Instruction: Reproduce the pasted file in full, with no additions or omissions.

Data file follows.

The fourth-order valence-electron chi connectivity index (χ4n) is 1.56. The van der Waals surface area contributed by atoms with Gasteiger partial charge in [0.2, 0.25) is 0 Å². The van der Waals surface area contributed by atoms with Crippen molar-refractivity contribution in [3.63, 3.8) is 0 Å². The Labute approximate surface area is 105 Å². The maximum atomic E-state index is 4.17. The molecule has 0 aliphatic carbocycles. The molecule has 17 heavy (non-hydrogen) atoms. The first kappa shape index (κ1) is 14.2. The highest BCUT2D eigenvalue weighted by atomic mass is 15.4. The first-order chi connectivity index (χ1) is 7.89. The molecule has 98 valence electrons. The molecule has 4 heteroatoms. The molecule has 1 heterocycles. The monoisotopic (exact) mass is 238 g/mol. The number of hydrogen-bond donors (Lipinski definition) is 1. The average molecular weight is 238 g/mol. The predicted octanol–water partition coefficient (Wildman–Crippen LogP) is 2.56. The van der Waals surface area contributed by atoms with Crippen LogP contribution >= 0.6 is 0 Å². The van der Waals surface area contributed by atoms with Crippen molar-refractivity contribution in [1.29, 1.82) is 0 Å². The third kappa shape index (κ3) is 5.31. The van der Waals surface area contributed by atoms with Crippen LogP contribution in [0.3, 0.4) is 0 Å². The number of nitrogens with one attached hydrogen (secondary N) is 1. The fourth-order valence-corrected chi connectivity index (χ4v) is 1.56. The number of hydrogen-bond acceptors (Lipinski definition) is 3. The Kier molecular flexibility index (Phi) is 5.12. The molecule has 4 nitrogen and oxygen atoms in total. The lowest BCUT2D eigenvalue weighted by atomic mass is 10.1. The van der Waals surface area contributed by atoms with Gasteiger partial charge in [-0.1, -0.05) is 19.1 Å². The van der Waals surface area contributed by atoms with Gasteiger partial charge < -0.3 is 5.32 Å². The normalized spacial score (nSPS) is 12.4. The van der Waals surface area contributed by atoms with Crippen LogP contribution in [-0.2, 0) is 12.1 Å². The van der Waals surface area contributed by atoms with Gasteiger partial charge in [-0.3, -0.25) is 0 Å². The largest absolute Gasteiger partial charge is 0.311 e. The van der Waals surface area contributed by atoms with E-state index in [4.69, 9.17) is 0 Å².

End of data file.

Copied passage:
The fourth-order valence-electron chi connectivity index (χ4n) is 1.56. The van der Waals surface area contributed by atoms with Gasteiger partial charge in [0.2, 0.25) is 0 Å². The van der Waals surface area contributed by atoms with Crippen molar-refractivity contribution in [3.63, 3.8) is 0 Å². The Labute approximate surface area is 105 Å². The maximum atomic E-state index is 4.17. The molecule has 0 aliphatic carbocycles. The molecule has 17 heavy (non-hydrogen) atoms. The first kappa shape index (κ1) is 14.2. The highest BCUT2D eigenvalue weighted by atomic mass is 15.4. The first-order chi connectivity index (χ1) is 7.89. The molecule has 98 valence electrons. The molecule has 4 heteroatoms. The molecule has 1 heterocycles. The monoisotopic (exact) mass is 238 g/mol. The number of hydrogen-bond donors (Lipinski definition) is 1. The average molecular weight is 238 g/mol. The predicted octanol–water partition coefficient (Wildman–Crippen LogP) is 2.56. The van der Waals surface area contributed by atoms with Crippen LogP contribution >= 0.6 is 0 Å². The van der Waals surface area contributed by atoms with Crippen molar-refractivity contribution in [1.29, 1.82) is 0 Å². The third kappa shape index (κ3) is 5.31. The van der Waals surface area contributed by atoms with Crippen LogP contribution in [0.3, 0.4) is 0 Å². The number of nitrogens with one attached hydrogen (secondary N) is 1. The fourth-order valence-corrected chi connectivity index (χ4v) is 1.56. The number of hydrogen-bond acceptors (Lipinski definition) is 3. The Kier molecular flexibility index (Phi) is 5.12. The molecule has 4 nitrogen and oxygen atoms in total. The lowest BCUT2D eigenvalue weighted by atomic mass is 10.1. The van der Waals surface area contributed by atoms with Gasteiger partial charge in [-0.1, -0.05) is 19.1 Å². The van der Waals surface area contributed by atoms with Gasteiger partial charge < -0.3 is 5.32 Å². The normalized spacial score (nSPS) is 12.4. The van der Waals surface area contributed by atoms with Crippen LogP contribution in [-0.2, 0) is 12.1 Å². The van der Waals surface area contributed by atoms with Gasteiger partial charge in [-0.3, -0.25) is 0 Å². The largest absolute Gasteiger partial charge is 0.311 e. The van der Waals surface area contributed by atoms with E-state index in [4.69, 9.17) is 0 Å².